ANN ARBOR, Mich. A new generation of implanted heart-assisting pump does very well at helping severely ill heart-failure patients survive, and thrive, until they receive a heart transplant, a new study shows.
And, in addition to helping 75 percent of patients stay alive for at least six months or until a donor heart became available, the device also helped patients original hearts regain function and allowed their other organs to heal by restoring blood flow. One patient recovered so fully that a transplant was no longer needed. Patients quality of life also improved significantly.
The study results are published in the August 30 issue of the New England Journal of Medicine by a team co-led by a University of Michigan Cardiovascular Center surgeon and a Washington Hospital Center cardiologist.
The experimental device is called the HeartMate II® left ventricular assist device or LVAD. It is one of four in a new generation of heart-assisting implants that push the blood out of the heart in a continuous flow, rather than a pulsing flow approach used in older devices already on the market.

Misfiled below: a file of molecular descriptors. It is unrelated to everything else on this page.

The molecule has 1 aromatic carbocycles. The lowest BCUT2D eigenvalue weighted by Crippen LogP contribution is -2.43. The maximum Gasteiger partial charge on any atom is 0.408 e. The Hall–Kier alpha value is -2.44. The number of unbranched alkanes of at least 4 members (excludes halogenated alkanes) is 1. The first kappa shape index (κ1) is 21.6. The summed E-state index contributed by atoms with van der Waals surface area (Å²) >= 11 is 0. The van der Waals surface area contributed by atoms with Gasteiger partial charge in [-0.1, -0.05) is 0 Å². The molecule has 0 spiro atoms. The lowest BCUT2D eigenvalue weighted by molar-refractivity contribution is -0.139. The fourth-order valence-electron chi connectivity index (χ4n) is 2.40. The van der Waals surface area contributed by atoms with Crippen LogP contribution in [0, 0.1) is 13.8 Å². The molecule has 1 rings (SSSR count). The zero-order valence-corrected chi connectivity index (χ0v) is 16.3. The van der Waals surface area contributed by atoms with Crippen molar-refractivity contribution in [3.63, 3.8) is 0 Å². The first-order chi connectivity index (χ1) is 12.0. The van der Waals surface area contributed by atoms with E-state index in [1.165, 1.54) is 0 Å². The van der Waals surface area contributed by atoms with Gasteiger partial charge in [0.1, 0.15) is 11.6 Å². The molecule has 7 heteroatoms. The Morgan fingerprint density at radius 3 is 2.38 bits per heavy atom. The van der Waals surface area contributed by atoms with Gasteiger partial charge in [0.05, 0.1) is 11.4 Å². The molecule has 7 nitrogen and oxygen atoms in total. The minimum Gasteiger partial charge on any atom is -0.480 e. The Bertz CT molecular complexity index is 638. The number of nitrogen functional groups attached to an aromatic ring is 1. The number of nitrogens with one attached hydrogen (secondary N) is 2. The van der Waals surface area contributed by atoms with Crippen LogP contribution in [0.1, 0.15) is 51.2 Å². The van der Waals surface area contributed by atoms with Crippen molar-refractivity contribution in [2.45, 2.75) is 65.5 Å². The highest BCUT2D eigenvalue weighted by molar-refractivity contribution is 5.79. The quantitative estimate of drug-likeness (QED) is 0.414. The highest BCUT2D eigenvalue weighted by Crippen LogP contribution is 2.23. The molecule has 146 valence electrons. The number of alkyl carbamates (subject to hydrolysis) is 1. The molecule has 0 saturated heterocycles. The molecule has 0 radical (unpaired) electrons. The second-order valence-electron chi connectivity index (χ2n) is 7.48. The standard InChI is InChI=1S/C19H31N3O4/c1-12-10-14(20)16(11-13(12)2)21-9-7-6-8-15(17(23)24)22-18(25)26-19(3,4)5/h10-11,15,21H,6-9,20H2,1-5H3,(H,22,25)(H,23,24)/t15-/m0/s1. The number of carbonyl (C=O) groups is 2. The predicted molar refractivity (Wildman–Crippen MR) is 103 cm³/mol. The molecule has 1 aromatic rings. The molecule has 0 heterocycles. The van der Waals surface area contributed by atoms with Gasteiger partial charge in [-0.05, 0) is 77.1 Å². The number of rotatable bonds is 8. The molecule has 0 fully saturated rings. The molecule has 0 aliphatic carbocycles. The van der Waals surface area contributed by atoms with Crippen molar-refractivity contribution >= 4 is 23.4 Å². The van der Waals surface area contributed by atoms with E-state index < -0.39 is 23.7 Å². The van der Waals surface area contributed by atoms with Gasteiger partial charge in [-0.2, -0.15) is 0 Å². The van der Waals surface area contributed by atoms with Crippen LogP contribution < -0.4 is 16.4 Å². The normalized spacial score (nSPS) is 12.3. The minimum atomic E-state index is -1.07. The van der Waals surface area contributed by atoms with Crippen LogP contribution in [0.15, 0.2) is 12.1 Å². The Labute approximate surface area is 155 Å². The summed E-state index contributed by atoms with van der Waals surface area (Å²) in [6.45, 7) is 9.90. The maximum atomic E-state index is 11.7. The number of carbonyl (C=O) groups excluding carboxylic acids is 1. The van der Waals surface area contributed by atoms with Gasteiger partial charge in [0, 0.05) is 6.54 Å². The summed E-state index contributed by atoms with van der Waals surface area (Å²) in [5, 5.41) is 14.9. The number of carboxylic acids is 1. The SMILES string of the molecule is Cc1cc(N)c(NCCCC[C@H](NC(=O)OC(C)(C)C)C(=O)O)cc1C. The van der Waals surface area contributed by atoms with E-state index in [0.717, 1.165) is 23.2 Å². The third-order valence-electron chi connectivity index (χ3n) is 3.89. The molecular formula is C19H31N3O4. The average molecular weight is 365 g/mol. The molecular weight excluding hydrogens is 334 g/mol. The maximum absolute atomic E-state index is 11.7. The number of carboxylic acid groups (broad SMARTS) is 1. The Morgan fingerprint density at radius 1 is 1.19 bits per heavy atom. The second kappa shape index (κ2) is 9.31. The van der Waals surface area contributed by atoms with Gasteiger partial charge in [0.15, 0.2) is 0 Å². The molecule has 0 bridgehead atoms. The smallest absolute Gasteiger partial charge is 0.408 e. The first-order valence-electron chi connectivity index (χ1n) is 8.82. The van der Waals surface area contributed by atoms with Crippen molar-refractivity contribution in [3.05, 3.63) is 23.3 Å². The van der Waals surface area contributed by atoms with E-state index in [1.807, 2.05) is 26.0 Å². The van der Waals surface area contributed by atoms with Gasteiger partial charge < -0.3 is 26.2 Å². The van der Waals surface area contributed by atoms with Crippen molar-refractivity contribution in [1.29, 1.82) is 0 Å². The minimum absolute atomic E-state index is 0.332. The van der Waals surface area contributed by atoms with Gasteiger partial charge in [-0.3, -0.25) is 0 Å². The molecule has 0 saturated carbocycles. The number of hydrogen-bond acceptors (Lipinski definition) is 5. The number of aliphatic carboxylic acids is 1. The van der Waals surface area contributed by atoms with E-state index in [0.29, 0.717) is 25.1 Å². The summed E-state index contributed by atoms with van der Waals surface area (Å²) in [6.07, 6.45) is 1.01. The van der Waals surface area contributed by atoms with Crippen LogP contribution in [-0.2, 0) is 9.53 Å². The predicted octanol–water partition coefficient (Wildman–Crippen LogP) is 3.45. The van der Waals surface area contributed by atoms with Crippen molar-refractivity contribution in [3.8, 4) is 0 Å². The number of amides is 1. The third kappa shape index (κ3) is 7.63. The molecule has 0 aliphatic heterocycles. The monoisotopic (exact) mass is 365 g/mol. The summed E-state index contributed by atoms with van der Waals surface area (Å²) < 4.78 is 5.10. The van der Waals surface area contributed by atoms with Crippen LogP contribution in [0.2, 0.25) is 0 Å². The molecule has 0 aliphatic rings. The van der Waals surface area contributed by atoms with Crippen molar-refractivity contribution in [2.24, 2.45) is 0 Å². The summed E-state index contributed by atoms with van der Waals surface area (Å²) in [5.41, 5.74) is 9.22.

It is also much smaller than the older devices about the size of a D-cell battery - giving it the potential to help more women, teenagers and smaller men with end-stage heart failure whose bodies arent big enough for other devices. Its also quieter and has a smaller tube leading into the implanted device from the controller and battery pack that are worn outside the body.
The study was designed and funded by Thoratec Corporation, which makes the HeartMate II and a larger HeartMate LVAD that is already on the market, but the studys authors had independent access to the study data to prepare their analysis.
Although the study did not directly compare the HeartMate II device with any other device, the results give further evidence that the new device is more reliable than previous heart-assisting implants. In fa
|Contact: Kara Gavin|
University of Michigan Health System